Nonprofit leaders Thursday called on Vice President Pence to protect and expand the charitable tax deduction in a face-to-face meeting in Washington.
Mr. Pence made no promises about what might happen to the charitable deduction, or other parts of tax law critical to charitable giving, amid Republicans’ efforts to rewrite the tax code. He did say the Trump administration’s commitment to cut regulations and replace Obamacare would spur giving by stoking the economy.
"Each of us knows charitable giving is fueled be generosity and by economic growth," Mr. Pence said in his opening remarks during the meeting. "This administration is all about growth. I can assure you of that."
Flanked by Fred Klipsch, founder of the Institute for Quality Education, a pro-school-choice policy group in Indiana, and Adam Meyerson, president of the Philanthropy Roundtable, Mr. Pence said job growth and a strong stock market are making Americans feel more confident than ever before.
"A more prosperous America can be a more generous America," Mr. Pence said. "I want to assure you the president and I are and our entire administration are anxious to get your counsel on how we might continue to promote economic growth."
The stop in Mr. Pence’s office was just one of many meetings for dozens of nonprofit leaders from across the country who descended on Washington Thursday. They were organized by a group called the Alliance for Charitable Reform, an effort propelled by Philanthropy Roundtable, one of several nonprofit associations and lobbying groups trying to protect the charitable deduction and other interests as Republicans look to simplify the tax code.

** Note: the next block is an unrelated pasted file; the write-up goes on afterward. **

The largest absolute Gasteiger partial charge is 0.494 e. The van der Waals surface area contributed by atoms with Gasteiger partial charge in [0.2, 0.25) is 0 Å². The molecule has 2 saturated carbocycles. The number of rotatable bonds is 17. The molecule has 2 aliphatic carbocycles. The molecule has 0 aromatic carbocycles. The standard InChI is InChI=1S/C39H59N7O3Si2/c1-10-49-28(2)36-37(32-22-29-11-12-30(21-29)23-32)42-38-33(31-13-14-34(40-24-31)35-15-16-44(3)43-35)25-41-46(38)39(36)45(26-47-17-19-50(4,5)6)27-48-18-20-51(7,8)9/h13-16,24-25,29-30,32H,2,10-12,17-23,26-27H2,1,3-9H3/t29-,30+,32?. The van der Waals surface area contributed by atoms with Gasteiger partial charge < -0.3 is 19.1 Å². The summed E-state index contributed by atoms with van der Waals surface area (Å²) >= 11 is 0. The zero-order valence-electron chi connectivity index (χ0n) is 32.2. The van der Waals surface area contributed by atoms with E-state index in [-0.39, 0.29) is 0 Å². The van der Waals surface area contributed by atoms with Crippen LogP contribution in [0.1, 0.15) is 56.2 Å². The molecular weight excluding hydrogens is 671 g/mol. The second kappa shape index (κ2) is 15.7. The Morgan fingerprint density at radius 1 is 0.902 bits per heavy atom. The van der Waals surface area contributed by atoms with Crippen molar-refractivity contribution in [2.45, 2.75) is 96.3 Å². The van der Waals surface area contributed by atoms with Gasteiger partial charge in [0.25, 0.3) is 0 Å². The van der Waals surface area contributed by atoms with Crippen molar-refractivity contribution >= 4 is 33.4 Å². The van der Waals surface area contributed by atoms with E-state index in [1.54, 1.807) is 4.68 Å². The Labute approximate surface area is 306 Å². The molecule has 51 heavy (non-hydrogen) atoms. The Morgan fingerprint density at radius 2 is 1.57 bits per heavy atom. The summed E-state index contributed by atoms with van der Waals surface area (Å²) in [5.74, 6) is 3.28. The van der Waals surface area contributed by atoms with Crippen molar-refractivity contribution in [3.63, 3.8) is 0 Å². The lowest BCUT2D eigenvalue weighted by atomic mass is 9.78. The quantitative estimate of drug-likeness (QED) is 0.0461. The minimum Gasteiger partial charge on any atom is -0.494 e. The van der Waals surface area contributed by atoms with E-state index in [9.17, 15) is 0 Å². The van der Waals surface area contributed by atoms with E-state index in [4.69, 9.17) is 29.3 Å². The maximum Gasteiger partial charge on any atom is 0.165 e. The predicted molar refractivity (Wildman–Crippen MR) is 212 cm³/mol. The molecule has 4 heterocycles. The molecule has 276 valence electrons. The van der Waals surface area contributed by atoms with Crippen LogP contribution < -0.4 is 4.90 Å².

In addition to the meeting with the vice president, philanthropy leaders sat down with House Ways and Means Committee Chairman Kevin Brady, a Republican from Texas; Rep. Cathy McMorris Rodgers of Washington, who is the Republican conference chair; staff members from Senate Majority Leader Mitch McConnell’s office; and tax staff members from the Treasury Department.
Mason Rummel, president of the James Graham Brown Foundation in Louisville, said the 45 minute meeting with Mr. Pence was "upbeat and friendly."
Ms. Rummel said that while Mr. Pence did not make any firm policy commitments, the vice president said he appreciated the work of nonprofits and encouraged those present in their work.
Even though tax proposals circulated by House GOP leaders and the White House keep the charitable deduction intact, some nonprofit leaders fear charities would suffer. That’s because both plans would double the standard deduction, reducing the number of people who itemize individual deductions, including the charitable deduction.
Currently, 30 percent of taxpayers itemize their chartable gifts, largely people in the highest tax brackets. An analysis conducted by House Republicans shows that increasing the standard deduction would decrease that number to 5 percent.